Tanning beds might seem like a good idea—somehow, someway, despite surely hearing plenty of reasons not to step foot inside of one—but, let us be clear: They’re not safe. (Of course, tanning bed salon owners and influencers paid to promote them will try to make you think otherwise.) They do so by shouting myths from the rooftops, spreading misconceptions like: They’ll give you more vitamin D! They’ll whiten your teeth! They’ll cure your acne!
While all of these statements may sound pretty blissful, the reality is, they’re not accepted by the scientific community. And even if these benefits were true (as a reminder, they are not), they'd be meaningless when you weigh them against the significant increase of skin cancer risk that presents itself the second you step into a tanning bed.
To further make the case that you should never, ever step foot inside a tanning salon (unless you're getting a spray tan), we're debunking some of the most common tanning bed myths—including whether or not they provide vitamin D.
Meet the Expert
- Dr. Michele Green is a board-certified dermatologist specializing in cosmetic dermatology.
- Dr. Lisa Creaven is a dentist and the co-founder of Spotlight Oral Care.
- Dr. Adeline Kikam is a board-certified dermatologist and the founder of @brownskinderm, a platform dedicated to providing skin care education for all skin types.
Myth: You Get Vitamin D From Tanning Beds
Perhaps you’ve heard that tanning beds are a terrific solution for obtaining optimal vitamin D levels in the middle of winter. As warm and cozy as a tanning bed may feel, Green says that a tanning bed is incapable of providing the healthy required amount of vitamin D needed.
Instead: Try a Vitamin D Supplement
One of the best ways to boost vitamin D levels is to be aware of what you’re consuming. While plenty of vitamin D-rich foods exist—like oily fish, red meat, and egg yolks—it’s oftentimes healthier to add a supplement to your lineup. This one is made with high-potency, plant-based vitamin D and is designed to be taken once a day.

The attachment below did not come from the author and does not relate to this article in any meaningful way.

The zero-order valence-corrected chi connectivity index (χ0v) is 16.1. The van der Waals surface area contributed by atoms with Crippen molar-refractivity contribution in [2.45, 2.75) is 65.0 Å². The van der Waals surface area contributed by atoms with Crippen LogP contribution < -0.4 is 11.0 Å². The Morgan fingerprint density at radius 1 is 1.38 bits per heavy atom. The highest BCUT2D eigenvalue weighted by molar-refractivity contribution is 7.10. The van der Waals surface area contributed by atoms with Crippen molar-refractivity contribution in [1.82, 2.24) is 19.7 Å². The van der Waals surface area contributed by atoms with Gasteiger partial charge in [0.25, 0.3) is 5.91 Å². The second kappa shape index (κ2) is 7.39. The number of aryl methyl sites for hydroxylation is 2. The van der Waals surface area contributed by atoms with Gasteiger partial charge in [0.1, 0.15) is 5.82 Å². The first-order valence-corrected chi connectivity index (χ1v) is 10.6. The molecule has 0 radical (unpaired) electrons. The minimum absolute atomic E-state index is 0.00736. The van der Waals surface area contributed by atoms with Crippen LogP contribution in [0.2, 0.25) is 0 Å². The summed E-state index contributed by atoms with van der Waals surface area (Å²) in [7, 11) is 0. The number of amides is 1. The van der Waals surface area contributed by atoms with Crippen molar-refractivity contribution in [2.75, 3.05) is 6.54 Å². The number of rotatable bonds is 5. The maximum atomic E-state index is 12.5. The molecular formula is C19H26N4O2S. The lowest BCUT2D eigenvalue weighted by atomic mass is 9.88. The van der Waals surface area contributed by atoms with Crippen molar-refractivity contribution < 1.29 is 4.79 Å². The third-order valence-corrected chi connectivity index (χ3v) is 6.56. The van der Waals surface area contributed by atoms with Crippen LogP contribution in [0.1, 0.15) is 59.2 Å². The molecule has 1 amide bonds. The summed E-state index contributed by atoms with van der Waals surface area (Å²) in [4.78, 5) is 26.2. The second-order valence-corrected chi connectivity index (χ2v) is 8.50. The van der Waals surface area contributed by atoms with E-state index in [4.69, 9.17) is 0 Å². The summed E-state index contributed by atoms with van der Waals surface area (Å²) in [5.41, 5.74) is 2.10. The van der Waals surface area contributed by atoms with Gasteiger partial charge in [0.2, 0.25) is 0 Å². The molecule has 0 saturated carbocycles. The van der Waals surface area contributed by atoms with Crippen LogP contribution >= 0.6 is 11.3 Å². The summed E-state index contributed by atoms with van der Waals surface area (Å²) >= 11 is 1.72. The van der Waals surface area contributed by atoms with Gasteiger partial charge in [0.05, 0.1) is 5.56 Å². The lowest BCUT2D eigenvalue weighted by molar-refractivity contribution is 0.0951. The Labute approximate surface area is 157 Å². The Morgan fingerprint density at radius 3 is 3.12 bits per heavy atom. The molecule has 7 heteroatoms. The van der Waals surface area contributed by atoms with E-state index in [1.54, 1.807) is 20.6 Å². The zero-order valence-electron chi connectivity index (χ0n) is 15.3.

Myth: Tanning Beds Whiten Your Teeth If You Smile in Them
Another reason some folks like to hop in tanning beds is due to the idea that their high-powered light can whiten teeth. In reality, Creaven says that tanning beds will not impact the color of your teeth in any way. “UV light is sometimes used as an accelerator for some whitening procedures, but only to specifically accelerate the chemical reaction of an active whitening gel on the teeth,” she explains. “The UV light, used in this way, is a focused approach used in combination with an active ingredient to whiten teeth. However, lying in a tanning bed and smiling is not going to whiten your teeth in any way as there is nothing on your teeth to actually whiten them.”
Instead: Use Research-Backed Whitening Strips
If your whole reason to book a tanning appointment is to improve the appearance of your teeth, you’ll be better off reaching for whitening strips instead. These in particular are infused with whitening hydrogen peroxide and come with nourishing gum oil meant to make the process as painless as possible. Best of all, unlike some other whitening strips, Spotlight’s promise not to lead to major teeth and gum sensitivity post-use. Simply place them on, let them work their magic for an hour, peel them off, and finish with the gum oil. It’s as easy as that!
Myth: Tanning Beds Are Less Harmful Than the Sun
Just because tanning beds don’t provide ample vitamin D doesn’t mean they don’t provide more than enough UV light. In fact, according to The Skin Cancer Foundation, “Frequent tanners using high-pressure sunlamps may receive as much as 12 times the annual UVA dose compared to the dose they receive from sun exposure. It’s estimated that 10 minutes in a tanning bed matches the cancer-causing effects of 10 minutes in the Mediterranean summer sun.”
What’s more, according to the American Academy of Dermatology, “Just one indoor tanning session can increase the risk of developing skin cancer (melanoma by 20%, squamous cell carcinoma by 67%, and basal cell carcinoma by 29%).”